Hardwood Forest Ecological System
The Hardwood Forest Ecological System occurs in both extended stretches and small patches along steep slopes at Rock Creek Park, most commonly northwest-facing and above streams.
Natural Communities in This Ecological System
There is only one natural community in the Hardwood Forest Ecological System at Rock Creek Park—the Oak – Beech / Heath Forest.
American beech in the canopy distinguishes this ecological system from the Dry Oak - Pine Forest Ecological System that's found on drier hilltops and some upper slopes. A scarcity of moisture-loving plant species and herbaceous plants (such as ferns, grasses, and flowers) distinguishes it from the Mesic Hardwood Forest Ecological System.
Tip: to see ecological systems on the interactive map of Rock Creek Park, use Layers On/Off to switch the main data layer to Ecological Systems.
Images of This Ecological System
In Rock Creek Park, the Hardwood Forest Ecological System is usually found on steep, rocky slopes, most commonly northwest-facing and above streams. Soils don’t have a chance to accumulate here before being washed away by rain or pulled downhill by gravity.
The slopes are underlain by acidic bedrock, which often protrudes above the surface as rock outcrops. In a few places, the Hardwood Forest Ecological System may grow over ancient river gravels that have washed and tumbled downslope from some of the hilltops in Rock Creek Park. Ecobit: Ridgetop River Terrace Riddle
This physical setting creates soils that are acidic, infertile, shallow, and fairly dry. Plants that live in this ecological system must make do with what little soil and moisture they can find. Dry-site oaks, including chestnut oaks, and American beech form the canopy, and heath-family shrubs, including mountain laurel, form the shrub layer. You won’t see many non-woody plants such as ferns, grasses, and wildflowers, because they have a hard time competing against the trees and shrubs for the limited amount of soil and moisture.
Where to See It in Rock Creek Park
Natural Processes That Maintain This System
Natural processes are responsible for maintaining the character of an ecological system.
Because the Hardwood Forest Ecological System grows on steep slopes in Rock Creek Park, erosion is a powerful natural process. The effects of rain and gravity prevent much soil from accumulating. Plants that grow here are shallow-rooted and prone to falling during storms. Windthrown trees open these forested slopes to sunlight—enough to allow the next generation of sun-loving oaks to mature.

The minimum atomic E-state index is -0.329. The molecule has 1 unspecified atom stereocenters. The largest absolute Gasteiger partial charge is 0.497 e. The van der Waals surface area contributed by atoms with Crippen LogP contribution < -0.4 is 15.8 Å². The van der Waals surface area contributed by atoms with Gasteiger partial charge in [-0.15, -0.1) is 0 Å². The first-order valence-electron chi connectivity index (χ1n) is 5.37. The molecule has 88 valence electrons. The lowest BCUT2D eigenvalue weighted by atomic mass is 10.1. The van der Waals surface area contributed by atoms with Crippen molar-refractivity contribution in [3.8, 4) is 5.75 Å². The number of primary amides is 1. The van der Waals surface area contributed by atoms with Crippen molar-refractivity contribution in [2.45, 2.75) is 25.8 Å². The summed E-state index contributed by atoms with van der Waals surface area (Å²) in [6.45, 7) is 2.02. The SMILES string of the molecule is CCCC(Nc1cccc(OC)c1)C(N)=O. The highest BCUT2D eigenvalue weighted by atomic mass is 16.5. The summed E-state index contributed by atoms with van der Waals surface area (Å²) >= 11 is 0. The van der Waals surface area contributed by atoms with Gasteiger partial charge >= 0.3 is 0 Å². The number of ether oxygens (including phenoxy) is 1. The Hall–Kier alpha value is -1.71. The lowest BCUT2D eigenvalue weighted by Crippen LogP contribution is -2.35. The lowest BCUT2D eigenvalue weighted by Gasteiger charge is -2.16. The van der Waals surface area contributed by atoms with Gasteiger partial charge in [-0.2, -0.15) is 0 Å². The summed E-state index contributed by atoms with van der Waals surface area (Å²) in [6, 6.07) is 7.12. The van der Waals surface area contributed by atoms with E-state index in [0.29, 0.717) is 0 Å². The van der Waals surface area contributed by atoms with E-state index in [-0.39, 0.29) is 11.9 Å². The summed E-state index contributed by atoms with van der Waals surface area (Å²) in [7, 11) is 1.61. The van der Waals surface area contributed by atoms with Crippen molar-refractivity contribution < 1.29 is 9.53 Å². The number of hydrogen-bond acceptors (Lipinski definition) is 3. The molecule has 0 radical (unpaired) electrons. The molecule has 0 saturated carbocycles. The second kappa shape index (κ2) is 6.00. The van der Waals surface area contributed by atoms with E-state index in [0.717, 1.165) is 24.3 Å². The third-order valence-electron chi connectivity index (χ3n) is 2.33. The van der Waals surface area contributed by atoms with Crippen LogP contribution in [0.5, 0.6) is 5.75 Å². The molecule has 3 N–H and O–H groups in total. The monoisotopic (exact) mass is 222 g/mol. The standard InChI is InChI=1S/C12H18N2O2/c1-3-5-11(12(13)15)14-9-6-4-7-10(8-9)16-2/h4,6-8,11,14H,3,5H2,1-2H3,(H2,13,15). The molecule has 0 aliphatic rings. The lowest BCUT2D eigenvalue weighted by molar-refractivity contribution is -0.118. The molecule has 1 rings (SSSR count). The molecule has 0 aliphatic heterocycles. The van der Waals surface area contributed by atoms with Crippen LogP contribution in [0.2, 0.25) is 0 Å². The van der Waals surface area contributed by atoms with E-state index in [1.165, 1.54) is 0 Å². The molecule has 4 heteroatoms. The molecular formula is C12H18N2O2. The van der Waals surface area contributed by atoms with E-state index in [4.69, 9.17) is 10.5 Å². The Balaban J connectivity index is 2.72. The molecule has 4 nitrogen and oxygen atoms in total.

Fire or Not?
Fire was probably infrequent in the Hardwood Forest Ecological System in Rock Creek Park in the past, as attested to by the presence of fire-intolerant species such as American beech (a prominent member of the forest canopy) and red maple.
Although the heath-family shrubs so abundant in this drought-prone habitat have flammable foliage and stems, the landscape position probably kept fire from becoming an important natural process here. The steep slopes are typically above creeks or moist floodplains where fire would be unlikely to start. Fire might start in the dry hilltops above (in the Dry Oak - Pine Forest Ecological System), but fire doesn’t usually travel downhill. In addition, the deep, moist ravines dissecting the landscape would act as natural firebreaks.
Ecological Threats to This System
Over-Browsing by Deer
The large population of white-tailed deer at Rock Creek Park may help to shift the proportions of oak to non-oak tree species in the Hardwood Forest Ecological System. Because deer seem to selectively over-browse oak seedlings, American beech and red maple may gain prominence in the forest canopies of this ecological system, which could be bad news for the wildlife that relies on oak trees and their acorns. Read more about the population dynamics of white-tailed deer in Ecology Basics.
Non-Native Invasive Plants
The Hardwood Forest Ecological System is somewhat resistant to invasion by non-native plants because of the difficult growing conditions—shallow, erosion-prone, and nutrient-poor soils. However, some non-native invasive plants take root even here, including
Read more about non-native invasive plants of Rock Creek Park.
Range Beyond Rock Creek Park
Although it extends into the Piedmont at Rock Creek Park, this system primarily occurs in the northern Atlantic Coastal Plain, often on dry, rolling uplands over coarse, unconsolidated sediments, occupying areas as large as thousands of acres. It ranges from Massachusetts and Long Island, New York (and in places all the way to southern Maine), south to the Coastal Plain and Piedmont portions of Maryland and Virginia, as far south as the James River.